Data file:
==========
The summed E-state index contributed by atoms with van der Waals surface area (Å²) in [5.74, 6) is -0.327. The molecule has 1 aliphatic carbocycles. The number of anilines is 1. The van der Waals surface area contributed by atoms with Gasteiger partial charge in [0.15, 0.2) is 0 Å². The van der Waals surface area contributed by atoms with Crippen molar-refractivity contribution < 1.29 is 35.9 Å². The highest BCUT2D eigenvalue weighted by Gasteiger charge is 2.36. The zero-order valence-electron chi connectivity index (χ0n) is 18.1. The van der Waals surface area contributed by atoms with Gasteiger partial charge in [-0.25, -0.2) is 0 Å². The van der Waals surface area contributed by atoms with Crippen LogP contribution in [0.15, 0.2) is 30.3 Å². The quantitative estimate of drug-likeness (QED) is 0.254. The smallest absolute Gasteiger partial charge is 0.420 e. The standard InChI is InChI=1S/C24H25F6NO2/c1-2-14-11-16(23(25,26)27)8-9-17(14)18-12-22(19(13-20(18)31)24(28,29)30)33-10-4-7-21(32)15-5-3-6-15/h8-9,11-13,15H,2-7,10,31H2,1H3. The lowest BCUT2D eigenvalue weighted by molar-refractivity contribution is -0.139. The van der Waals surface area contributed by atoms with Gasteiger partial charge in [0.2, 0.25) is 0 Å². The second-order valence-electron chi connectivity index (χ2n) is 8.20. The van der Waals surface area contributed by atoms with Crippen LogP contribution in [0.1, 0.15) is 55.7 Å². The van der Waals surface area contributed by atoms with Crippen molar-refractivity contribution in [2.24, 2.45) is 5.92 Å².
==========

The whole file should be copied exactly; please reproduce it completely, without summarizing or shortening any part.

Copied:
The summed E-state index contributed by atoms with van der Waals surface area (Å²) in [5.74, 6) is -0.327. The molecule has 1 aliphatic carbocycles. The number of anilines is 1. The van der Waals surface area contributed by atoms with Gasteiger partial charge in [0.15, 0.2) is 0 Å². The van der Waals surface area contributed by atoms with Crippen molar-refractivity contribution < 1.29 is 35.9 Å². The highest BCUT2D eigenvalue weighted by Gasteiger charge is 2.36. The zero-order valence-electron chi connectivity index (χ0n) is 18.1. The van der Waals surface area contributed by atoms with Gasteiger partial charge in [-0.25, -0.2) is 0 Å². The van der Waals surface area contributed by atoms with Crippen LogP contribution in [0.15, 0.2) is 30.3 Å². The quantitative estimate of drug-likeness (QED) is 0.254. The smallest absolute Gasteiger partial charge is 0.420 e. The standard InChI is InChI=1S/C24H25F6NO2/c1-2-14-11-16(23(25,26)27)8-9-17(14)18-12-22(19(13-20(18)31)24(28,29)30)33-10-4-7-21(32)15-5-3-6-15/h8-9,11-13,15H,2-7,10,31H2,1H3. The lowest BCUT2D eigenvalue weighted by molar-refractivity contribution is -0.139. The van der Waals surface area contributed by atoms with Gasteiger partial charge in [0.2, 0.25) is 0 Å². The second-order valence-electron chi connectivity index (χ2n) is 8.20. The van der Waals surface area contributed by atoms with Crippen LogP contribution in [0.1, 0.15) is 55.7 Å². The van der Waals surface area contributed by atoms with Crippen molar-refractivity contribution in [2.24, 2.45) is 5.92 Å².